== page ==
Lunch isn’t just a refueling period for student-bots before they resume downloading information for the rest of the day.  It’s a social event.  Eating has an emotional component – that’s one of those centuries-old bits of common-sense wisdom I guess our central planners will have to re-discover, with the same wide-eyed amazement that infuses the “AMAZING DISCOVERY: MEN AND WOMEN ARE DIFFERENT!” stories the mainstream media produces every couple of years.  It’s demoralizing to rip all of the joy out of food, not to mention the reports of low energy and nerve-wracking hunger coming from students who have lived through the new school-lunch regime for a while.

It’s also not doing much for the emotional health of the people who prepare these meals, some of which are nearly impossible to create in the quantities needed with the labor available – for example, it is noted that whole-grain pasta doesn’t cook properly when prepared in bulk.  The GAO report mentioned one school where “the increased time and effort to prepare fruits and vegetables also led to morale issues when staff saw students throw the fruits and vegetables in the trash.”

That point about the wisdom of moderation is essential.  It’s difficult to stick to a rigid diet plan without any indulgences whatsoever.  The real world is not going to comply with this unpleasant regime – hence the Kentucky students tossing their crappy lunches, going hungry for the afternoon, and hitting convenience stores on the way home.  (One wonders how much overcompensating they might do by overeating once they escape from the Healthy Hunger-Free Gulag, too.  I can just imagine the studies published by befuddled educational bureaucrats in a few years, as childhood obesity gets worse.)  Far better to teach children some personal responsibility, respecting informed choice and individual judgment.  Equip them to make wiser eating decisions throughout their lives, instead of stripping away their agency and teaching them “healthy lunch” means two pieces of lettuce, a block of tofu, and a thin slice of drywall.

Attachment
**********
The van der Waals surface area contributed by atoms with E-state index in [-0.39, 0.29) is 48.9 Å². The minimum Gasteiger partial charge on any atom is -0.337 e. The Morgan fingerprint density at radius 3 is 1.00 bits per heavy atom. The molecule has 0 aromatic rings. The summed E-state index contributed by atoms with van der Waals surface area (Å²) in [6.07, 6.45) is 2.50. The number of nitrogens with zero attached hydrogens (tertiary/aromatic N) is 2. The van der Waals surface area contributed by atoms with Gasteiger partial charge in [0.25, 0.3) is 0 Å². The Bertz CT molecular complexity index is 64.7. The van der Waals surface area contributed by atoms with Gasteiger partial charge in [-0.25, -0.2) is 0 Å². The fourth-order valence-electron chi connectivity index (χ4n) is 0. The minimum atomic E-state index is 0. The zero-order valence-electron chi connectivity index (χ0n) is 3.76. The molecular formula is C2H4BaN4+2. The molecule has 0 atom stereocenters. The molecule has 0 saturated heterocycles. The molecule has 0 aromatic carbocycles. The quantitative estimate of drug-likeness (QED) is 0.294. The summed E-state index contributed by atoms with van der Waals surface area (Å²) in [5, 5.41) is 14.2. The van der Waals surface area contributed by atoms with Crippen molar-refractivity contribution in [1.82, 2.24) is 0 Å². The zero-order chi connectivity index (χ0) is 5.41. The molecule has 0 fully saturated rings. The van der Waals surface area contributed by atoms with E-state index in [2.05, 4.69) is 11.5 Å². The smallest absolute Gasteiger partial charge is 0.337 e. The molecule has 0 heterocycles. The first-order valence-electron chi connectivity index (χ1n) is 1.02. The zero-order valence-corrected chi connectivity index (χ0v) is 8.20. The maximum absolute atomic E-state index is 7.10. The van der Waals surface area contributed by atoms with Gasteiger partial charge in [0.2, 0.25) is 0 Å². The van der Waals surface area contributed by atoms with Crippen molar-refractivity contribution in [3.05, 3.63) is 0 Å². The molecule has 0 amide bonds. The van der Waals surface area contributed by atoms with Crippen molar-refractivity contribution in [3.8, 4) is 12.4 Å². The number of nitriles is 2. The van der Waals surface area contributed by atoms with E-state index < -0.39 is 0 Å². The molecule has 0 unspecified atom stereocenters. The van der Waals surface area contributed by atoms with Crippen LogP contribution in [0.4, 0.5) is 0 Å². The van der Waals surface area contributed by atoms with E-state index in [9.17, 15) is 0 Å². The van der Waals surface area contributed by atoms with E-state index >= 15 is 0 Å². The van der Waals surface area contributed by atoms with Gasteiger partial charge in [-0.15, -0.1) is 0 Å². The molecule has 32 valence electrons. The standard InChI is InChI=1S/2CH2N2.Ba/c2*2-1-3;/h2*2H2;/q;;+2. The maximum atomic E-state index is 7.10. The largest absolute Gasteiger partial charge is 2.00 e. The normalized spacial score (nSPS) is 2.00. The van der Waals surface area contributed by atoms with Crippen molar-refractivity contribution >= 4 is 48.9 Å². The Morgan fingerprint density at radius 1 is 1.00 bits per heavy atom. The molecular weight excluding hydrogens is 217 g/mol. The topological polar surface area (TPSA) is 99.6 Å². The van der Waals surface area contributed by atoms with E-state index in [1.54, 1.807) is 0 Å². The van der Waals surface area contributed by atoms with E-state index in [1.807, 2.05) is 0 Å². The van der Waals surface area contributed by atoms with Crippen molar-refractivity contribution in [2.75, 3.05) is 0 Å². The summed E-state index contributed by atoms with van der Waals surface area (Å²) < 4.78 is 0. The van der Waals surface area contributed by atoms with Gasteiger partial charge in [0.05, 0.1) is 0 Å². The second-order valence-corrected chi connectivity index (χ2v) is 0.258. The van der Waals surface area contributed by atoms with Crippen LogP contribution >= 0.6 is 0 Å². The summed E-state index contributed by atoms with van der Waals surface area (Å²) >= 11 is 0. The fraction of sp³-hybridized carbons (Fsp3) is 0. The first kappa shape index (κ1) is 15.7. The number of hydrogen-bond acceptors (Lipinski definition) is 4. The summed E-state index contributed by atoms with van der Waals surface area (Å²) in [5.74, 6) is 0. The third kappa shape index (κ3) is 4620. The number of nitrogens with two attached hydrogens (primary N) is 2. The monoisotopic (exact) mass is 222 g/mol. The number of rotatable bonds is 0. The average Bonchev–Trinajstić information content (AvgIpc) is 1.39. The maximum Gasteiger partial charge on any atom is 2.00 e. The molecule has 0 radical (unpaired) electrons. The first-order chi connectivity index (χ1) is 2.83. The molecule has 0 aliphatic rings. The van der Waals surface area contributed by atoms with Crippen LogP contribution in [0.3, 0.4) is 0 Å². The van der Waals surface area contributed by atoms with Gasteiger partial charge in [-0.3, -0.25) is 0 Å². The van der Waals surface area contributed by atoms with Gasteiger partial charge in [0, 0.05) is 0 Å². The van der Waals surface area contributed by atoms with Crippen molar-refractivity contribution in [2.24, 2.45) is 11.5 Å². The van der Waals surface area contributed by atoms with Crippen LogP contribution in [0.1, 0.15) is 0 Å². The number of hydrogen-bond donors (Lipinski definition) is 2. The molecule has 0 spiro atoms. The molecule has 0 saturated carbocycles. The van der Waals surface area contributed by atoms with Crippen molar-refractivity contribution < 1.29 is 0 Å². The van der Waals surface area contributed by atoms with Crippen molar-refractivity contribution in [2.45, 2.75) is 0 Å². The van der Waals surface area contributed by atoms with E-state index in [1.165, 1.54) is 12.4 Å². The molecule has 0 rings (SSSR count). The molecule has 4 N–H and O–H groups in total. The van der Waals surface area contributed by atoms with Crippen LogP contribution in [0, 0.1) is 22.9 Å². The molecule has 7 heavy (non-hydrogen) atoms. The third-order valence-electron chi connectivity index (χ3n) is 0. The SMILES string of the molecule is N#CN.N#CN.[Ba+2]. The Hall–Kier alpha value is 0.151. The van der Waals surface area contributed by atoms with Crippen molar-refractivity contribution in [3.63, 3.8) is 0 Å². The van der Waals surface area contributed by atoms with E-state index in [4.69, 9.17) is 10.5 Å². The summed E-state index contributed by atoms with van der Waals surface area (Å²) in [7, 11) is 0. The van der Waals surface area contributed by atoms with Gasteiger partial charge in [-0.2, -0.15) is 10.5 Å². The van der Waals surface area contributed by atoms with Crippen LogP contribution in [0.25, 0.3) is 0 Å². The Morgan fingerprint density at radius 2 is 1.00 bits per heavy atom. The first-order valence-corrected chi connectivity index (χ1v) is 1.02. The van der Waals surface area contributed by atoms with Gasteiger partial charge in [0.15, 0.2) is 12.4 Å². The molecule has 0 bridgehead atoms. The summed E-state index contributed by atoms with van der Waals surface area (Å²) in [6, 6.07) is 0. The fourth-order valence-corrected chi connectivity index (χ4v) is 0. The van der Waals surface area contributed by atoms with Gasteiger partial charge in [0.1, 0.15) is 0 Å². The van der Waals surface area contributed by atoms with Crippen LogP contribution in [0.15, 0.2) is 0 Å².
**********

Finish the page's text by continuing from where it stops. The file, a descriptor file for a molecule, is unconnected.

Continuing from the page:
This program is teaching kids to hate and resent “healthy lunch,” which is the opposite of what a sensible nutrition program should be doing.  No school lunch program can hope to control the diet of students for more than a small fraction of their lives.  If we want them to eat better, we have to make allies of them – win them over and teach them, as Ms. Zipay put it, that if you have a Snickers bar today, you’d best eat an apple tomorrow.  There must be ways of gently and wisely dealing with childhood obesity that don’t descend into money-wasting zero-tolerance hyper-regulation that was supposed to produce some headline-grabbing immediate reduction in student body fat, but whose “unintended consequence” is a surge of hungry kids tromping into convenience stores and fast-food joints on their way home from school.